Researching champions of women’s athletics on the internet is an exercise in patience. Scores of women will be touted as the “sexiest”, “hottest” or the “most popular” athletes, but when it comes to records of pure, physical accomplishments, such names prove rather difficult to find.
Despite what a quick Googling might lead you to believe, female athletes continue to break barriers in many sports, and it’s possible that mixed leagues are in our immediate future. Such an event is not entirely unforeseeable: throughout history many women have excelled in numerous sports, even exceeding the accomplishments of their male counterparts. We look back at some of the finest.
Widely regarded as possibly the greatest female athlete ever to live (and one of history’s finest all-around athletes, excelling in everything from diving to cycling to tennis), Babe Didrikson- Zaharias was a clearly a woman ahead of her time. In 1932, Babe Didrikson won Olympic gold medals in the javelin throw, the 80-meter hurdles, and took silver in the high jump. She won All-American honors in basketball before taking up golf,only and to become the best in the world. Didrikson-Zaharias went on to tack 48 professional golf titles—including 10 major championships—under her belt in a relatively short career. She became the first woman to compete against men in a PGA tournament, and it was there that she met her husband. To this day, Didrikson-Zaharias is still the only woman ever to make a cut in a PGA tour event.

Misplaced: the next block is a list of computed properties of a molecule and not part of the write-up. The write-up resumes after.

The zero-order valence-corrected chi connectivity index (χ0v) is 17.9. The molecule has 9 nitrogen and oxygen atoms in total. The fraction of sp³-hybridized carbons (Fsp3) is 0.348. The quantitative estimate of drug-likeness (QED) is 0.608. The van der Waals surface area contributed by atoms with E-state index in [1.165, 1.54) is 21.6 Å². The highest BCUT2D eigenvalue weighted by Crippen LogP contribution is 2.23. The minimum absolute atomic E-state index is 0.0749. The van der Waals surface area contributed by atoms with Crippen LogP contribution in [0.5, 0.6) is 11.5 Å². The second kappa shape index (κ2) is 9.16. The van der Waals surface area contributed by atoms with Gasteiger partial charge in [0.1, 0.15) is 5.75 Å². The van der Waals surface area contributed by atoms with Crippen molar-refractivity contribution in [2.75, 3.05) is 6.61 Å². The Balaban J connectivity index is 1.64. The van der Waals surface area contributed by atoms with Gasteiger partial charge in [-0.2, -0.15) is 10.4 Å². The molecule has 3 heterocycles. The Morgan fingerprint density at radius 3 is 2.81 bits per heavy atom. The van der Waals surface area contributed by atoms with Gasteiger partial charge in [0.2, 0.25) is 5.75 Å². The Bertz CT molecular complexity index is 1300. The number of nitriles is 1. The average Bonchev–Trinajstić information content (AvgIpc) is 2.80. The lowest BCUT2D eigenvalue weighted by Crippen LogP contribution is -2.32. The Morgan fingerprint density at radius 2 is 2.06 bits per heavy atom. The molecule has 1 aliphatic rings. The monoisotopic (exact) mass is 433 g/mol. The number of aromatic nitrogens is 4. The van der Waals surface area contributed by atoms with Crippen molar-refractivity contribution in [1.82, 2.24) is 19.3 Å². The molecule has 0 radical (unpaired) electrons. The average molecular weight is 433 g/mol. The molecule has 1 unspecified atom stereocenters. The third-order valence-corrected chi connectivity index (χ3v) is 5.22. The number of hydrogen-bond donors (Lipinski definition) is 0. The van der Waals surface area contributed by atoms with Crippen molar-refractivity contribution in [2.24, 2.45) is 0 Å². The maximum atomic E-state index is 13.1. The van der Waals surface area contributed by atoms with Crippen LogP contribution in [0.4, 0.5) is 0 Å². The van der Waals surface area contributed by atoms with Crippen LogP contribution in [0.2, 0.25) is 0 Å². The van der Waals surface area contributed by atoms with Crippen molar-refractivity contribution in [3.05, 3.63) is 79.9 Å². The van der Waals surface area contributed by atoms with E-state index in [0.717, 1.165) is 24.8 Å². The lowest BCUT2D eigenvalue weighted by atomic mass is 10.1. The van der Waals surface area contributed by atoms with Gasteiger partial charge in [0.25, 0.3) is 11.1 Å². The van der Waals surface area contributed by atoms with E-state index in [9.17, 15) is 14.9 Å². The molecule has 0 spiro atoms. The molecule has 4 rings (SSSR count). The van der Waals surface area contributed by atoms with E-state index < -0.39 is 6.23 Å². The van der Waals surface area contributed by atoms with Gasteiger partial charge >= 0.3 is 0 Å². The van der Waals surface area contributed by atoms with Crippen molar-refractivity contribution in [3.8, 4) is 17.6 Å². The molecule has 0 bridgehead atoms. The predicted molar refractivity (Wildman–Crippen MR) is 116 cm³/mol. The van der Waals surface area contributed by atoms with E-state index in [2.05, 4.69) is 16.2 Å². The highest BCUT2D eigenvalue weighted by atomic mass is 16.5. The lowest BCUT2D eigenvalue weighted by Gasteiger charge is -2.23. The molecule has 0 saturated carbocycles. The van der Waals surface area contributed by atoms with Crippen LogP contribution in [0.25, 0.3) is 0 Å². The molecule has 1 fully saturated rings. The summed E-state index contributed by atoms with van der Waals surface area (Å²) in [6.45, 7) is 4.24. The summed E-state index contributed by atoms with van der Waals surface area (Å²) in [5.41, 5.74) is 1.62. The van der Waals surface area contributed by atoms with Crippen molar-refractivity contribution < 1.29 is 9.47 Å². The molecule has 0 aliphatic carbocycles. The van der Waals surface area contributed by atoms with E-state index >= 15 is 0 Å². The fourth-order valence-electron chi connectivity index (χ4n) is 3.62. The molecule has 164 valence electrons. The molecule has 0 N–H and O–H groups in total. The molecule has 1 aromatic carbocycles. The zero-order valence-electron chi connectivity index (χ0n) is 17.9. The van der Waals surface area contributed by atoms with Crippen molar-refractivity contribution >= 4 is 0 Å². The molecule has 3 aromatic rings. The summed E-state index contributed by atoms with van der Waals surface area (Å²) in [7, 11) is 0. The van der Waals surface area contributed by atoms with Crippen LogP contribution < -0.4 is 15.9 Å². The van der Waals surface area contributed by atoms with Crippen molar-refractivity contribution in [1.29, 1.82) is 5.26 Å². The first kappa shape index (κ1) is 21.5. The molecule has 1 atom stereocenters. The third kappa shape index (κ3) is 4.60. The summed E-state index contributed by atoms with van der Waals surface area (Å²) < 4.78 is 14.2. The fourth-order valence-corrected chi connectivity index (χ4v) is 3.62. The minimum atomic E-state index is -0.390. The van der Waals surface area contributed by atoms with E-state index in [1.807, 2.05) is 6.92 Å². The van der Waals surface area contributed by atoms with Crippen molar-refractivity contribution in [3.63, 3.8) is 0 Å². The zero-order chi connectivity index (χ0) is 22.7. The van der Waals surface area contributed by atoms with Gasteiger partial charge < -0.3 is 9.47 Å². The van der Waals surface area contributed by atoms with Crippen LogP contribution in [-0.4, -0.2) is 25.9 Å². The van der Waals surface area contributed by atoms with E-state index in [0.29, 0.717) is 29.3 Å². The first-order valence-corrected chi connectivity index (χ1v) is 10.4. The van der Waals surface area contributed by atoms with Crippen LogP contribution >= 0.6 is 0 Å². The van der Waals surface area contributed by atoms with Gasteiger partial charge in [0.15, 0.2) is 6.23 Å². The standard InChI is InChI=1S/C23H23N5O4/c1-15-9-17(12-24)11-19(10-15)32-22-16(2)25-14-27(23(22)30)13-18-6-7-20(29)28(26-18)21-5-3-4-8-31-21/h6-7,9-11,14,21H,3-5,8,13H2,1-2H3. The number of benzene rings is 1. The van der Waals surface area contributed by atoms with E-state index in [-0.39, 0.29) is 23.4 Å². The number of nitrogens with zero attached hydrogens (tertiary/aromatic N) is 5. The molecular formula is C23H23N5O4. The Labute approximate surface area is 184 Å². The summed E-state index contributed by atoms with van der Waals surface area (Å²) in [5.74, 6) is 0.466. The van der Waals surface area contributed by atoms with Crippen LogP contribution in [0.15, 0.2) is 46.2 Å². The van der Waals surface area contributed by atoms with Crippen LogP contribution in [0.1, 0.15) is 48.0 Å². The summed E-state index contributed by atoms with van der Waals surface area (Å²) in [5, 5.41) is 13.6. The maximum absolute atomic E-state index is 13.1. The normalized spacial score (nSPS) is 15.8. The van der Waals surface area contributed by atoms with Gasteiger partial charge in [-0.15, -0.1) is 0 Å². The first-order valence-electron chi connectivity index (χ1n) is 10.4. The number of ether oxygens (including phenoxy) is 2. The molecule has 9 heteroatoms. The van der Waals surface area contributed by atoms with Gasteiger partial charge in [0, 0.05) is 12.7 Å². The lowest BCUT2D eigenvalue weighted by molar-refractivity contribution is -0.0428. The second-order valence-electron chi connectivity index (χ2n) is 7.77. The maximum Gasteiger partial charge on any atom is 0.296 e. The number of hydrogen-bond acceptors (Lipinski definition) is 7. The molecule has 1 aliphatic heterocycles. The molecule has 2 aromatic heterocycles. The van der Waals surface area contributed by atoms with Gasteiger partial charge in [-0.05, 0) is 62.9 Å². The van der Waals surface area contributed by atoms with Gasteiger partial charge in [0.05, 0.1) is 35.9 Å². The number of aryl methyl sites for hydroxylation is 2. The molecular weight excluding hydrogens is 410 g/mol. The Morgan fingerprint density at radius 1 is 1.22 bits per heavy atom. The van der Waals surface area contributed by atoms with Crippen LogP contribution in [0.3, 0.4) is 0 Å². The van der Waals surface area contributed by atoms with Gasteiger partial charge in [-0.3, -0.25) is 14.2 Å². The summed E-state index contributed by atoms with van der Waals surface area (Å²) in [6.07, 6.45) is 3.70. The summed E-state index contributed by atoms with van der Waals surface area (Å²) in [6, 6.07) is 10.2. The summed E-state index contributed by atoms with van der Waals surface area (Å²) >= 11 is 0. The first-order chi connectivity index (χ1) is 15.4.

Before Didrikson-Zaharias was Lottie Dod. One of the earliest ‘super athletes’, Dod’s accomplishments were as amazing as they were varied. After playing field hockey for the British national team, Dod won the British Ladies’ National Golf Tournament in 1904, and in 1908 went on to win a silver medal for archery in the Olympic Games. When Lottie Dod was only 15 years old she became the youngest competitor to win the Wimbledon Ladies Singles Tennis Championship, a tournament which she went on to win four more times.
Canadian Clara Hughes is the only Olympian, man or woman, to have won multiple medals at both the summer and winter Olympics. A six time Olympian, Hughes competed in both speed skating and cycling.
Tied with Cindy Klassen as the Canadian with the most Olympic medals, Hughes won two bronze medals in the 1996 Summer Olympic Games, and four medals (one gold, one silver, and two bronze) over the course of three winter games. Hughes was also a member of the Canadian Olympic team in two additional Olympic Games.
Clara Hughes has also won a number of additional championships, medals, and other awards in both cycling and speed skating.
Mia Hamm is essentially responsible for singlehandedly putting U.S. soccer on the map, and has been a major force behind the rising popularity of female athletics in the United States.
A member of the first four U.S. Women’s World Cup teams, Mia and her teammates won two of those titles, with Mia serving as the “golden” star of the 1996 and 2004 U.S. Olympic teams.
By the time of here 2004 retirement, Mia Hamm had racked up more career goals in international competition than any other person in history. Hamm’s record has only recently been surpassed by her former teammate Abby Wambach.
Billie Jean King
Billie Jean King is a feminist hero far surpassing her athletic accomplishments. Ahead of her time in many ways, King was never one to back down from a challenge. Best known by many for winning the ‘battle of the sexes’ tennis match against Bobby Riggs, King proved once and for all female athletes could compete on level with their male counterparts.
King spent five years as the #1 ranked player in the world. She won 12 Grand Slam singles titles, including the career Grand Slam. King was also the oldest woman to win a singles tournament at age 39.